We are four-dimensional beings. We live in the three spatial dimensions, and move through time. This is a basic fact about our existence, on the level of fundamental physics.
But our relationship to place is complex.
We have the word “home”. For most people this means one building or apartment in which they sleep every night, for a period of years. After some time they may change where their home is. The legal system reifies this sense of the word: it insists that people have a “primary address”1. This insistence is implicit – there’s no single law that says “you must have a primary residence”, nor is there a specific task force that enforces it.
The legal sense of home seems woven deeply into a variety of regulations, likely defined differently everywhere.
In the US, a residence matters because it determines which state has jurisdiction over you, for taxpaying among other considerations. Or for registering a vehicle. This is done on a state level, and requires you to have proof of residence in that state.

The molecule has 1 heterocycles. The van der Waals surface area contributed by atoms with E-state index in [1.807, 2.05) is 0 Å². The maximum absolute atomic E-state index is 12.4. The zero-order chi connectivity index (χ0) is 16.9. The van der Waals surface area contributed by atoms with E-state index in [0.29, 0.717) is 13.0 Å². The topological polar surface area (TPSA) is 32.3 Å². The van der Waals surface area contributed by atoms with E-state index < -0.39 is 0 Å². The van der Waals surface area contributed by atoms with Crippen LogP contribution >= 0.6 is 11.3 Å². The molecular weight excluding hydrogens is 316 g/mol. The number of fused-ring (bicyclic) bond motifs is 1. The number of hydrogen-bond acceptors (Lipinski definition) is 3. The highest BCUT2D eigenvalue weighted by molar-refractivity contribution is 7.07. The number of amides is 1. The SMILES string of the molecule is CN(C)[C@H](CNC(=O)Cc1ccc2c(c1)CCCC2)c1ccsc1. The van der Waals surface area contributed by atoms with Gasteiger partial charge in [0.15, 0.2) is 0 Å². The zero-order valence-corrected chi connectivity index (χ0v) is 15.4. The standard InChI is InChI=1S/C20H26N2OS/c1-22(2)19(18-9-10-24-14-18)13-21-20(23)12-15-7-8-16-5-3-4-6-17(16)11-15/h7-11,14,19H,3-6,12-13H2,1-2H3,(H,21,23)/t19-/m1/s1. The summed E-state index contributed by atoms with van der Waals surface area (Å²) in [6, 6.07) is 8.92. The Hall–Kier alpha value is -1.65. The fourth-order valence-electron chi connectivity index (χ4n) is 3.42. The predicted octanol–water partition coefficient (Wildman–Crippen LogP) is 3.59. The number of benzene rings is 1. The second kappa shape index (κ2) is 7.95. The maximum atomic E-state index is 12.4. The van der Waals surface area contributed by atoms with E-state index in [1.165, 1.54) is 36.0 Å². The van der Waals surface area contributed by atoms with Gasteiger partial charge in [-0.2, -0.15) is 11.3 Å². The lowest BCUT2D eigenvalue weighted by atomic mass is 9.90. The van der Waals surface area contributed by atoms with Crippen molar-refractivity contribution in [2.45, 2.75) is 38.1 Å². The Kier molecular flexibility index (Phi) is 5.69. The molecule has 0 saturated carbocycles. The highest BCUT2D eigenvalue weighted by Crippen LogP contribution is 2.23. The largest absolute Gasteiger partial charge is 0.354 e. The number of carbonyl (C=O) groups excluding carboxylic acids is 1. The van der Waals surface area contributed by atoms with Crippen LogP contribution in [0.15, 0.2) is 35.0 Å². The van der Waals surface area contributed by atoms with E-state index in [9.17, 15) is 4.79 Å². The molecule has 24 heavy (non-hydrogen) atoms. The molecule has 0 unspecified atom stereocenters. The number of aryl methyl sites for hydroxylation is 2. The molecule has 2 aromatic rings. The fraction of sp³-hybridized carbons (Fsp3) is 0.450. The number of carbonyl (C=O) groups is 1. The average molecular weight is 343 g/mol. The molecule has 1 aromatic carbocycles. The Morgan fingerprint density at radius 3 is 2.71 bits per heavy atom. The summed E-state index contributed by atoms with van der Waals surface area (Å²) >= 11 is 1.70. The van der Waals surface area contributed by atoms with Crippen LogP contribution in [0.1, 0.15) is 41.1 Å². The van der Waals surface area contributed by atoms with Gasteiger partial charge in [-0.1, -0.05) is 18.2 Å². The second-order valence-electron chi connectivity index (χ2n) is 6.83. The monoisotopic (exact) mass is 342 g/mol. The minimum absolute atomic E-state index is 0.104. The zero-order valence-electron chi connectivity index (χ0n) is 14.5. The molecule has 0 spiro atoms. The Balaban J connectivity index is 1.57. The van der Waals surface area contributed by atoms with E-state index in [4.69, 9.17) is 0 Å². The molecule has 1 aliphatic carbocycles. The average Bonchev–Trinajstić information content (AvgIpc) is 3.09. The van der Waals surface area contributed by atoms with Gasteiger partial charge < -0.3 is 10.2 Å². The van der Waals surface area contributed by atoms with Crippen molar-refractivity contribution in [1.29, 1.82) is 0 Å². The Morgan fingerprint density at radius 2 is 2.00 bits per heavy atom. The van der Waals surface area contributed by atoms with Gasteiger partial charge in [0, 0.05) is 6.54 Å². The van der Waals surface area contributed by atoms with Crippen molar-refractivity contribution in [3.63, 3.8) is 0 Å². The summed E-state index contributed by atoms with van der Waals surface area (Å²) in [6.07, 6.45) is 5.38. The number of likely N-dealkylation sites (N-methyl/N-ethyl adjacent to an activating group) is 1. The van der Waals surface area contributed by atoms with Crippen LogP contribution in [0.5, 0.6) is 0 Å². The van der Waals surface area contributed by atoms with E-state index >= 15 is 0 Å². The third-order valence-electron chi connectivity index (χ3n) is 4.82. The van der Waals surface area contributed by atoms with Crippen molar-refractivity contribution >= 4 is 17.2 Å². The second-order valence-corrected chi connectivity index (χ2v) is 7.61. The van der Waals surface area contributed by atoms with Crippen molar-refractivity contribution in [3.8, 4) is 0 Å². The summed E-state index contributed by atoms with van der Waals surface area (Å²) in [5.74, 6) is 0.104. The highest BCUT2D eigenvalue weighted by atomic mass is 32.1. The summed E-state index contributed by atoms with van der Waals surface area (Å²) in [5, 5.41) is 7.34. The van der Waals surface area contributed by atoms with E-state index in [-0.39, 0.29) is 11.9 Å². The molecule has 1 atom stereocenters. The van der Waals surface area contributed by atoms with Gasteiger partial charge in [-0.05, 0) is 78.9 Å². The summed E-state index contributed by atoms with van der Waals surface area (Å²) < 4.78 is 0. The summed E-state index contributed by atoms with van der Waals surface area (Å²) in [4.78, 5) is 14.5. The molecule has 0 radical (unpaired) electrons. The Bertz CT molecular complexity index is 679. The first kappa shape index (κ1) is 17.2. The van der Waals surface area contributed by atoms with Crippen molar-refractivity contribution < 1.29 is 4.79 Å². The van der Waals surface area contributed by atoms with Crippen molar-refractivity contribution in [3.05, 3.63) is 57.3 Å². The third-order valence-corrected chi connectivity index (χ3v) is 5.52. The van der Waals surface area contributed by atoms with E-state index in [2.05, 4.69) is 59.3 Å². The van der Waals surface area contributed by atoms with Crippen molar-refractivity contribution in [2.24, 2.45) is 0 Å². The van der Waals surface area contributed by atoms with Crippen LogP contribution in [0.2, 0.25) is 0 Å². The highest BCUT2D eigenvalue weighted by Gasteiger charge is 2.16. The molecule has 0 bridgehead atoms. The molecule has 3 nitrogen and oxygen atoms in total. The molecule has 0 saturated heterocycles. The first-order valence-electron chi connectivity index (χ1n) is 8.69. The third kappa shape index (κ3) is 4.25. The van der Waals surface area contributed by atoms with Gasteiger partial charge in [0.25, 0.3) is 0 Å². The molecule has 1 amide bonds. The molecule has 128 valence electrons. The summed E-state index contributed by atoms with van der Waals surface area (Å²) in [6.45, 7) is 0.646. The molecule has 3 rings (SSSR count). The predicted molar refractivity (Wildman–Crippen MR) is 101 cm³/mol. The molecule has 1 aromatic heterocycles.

On an international level, of course, we have citizenship. But when you are in-between, when you are a citizen of one country living in another, maybe working with a company in a third, trying to arrange payments across these lines, dealing with bureaucratic and software systems that assume a particular view of the world, you are on your own.
I’d like to read more about this. This paper seems like a good starting place, but other suggestions accepted.
This is also a clear example of James C. Scott’s legibility argument. The state wants your relationship to place to be legible, so it forces you to live in a certain way.
Update 2020/10/01: Some links to look at:
I’m talking here about the USA, because that’s what I’m most familiar with, but I believe this applies more broadly. ↩